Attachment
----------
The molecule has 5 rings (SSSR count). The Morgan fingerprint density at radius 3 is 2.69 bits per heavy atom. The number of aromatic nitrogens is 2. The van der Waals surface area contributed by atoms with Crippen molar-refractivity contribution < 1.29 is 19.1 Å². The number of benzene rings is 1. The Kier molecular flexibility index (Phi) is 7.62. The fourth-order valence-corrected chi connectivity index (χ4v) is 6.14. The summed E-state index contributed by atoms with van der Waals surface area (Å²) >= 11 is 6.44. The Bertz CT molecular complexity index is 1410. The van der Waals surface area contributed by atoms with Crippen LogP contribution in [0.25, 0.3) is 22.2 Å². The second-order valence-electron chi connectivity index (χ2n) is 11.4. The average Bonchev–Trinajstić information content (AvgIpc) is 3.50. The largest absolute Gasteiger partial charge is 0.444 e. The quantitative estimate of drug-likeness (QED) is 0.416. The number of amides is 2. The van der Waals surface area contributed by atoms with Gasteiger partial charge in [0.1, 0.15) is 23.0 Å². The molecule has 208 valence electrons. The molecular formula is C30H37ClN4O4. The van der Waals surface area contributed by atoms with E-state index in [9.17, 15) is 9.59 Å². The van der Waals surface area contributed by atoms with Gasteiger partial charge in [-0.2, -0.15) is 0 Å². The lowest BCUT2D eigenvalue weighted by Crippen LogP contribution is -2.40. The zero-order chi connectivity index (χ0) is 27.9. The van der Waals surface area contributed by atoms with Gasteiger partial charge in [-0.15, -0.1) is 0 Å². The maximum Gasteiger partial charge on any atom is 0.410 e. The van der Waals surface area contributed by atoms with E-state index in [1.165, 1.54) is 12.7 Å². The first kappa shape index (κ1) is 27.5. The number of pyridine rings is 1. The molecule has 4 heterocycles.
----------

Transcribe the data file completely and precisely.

The molecule has 5 rings (SSSR count). The Morgan fingerprint density at radius 3 is 2.69 bits per heavy atom. The number of aromatic nitrogens is 2. The van der Waals surface area contributed by atoms with Crippen molar-refractivity contribution < 1.29 is 19.1 Å². The number of benzene rings is 1. The Kier molecular flexibility index (Phi) is 7.62. The fourth-order valence-corrected chi connectivity index (χ4v) is 6.14. The summed E-state index contributed by atoms with van der Waals surface area (Å²) >= 11 is 6.44. The Bertz CT molecular complexity index is 1410. The van der Waals surface area contributed by atoms with Crippen LogP contribution in [0.25, 0.3) is 22.2 Å². The second-order valence-electron chi connectivity index (χ2n) is 11.4. The average Bonchev–Trinajstić information content (AvgIpc) is 3.50. The largest absolute Gasteiger partial charge is 0.444 e. The quantitative estimate of drug-likeness (QED) is 0.416. The number of amides is 2. The van der Waals surface area contributed by atoms with Gasteiger partial charge in [0.1, 0.15) is 23.0 Å². The molecule has 208 valence electrons. The molecular formula is C30H37ClN4O4. The van der Waals surface area contributed by atoms with E-state index in [9.17, 15) is 9.59 Å². The van der Waals surface area contributed by atoms with Gasteiger partial charge in [-0.2, -0.15) is 0 Å². The lowest BCUT2D eigenvalue weighted by Crippen LogP contribution is -2.40. The zero-order chi connectivity index (χ0) is 27.9. The van der Waals surface area contributed by atoms with Gasteiger partial charge in [-0.15, -0.1) is 0 Å². The maximum Gasteiger partial charge on any atom is 0.410 e. The van der Waals surface area contributed by atoms with E-state index in [1.165, 1.54) is 12.7 Å². The first kappa shape index (κ1) is 27.5. The number of pyridine rings is 1. The molecule has 4 heterocycles.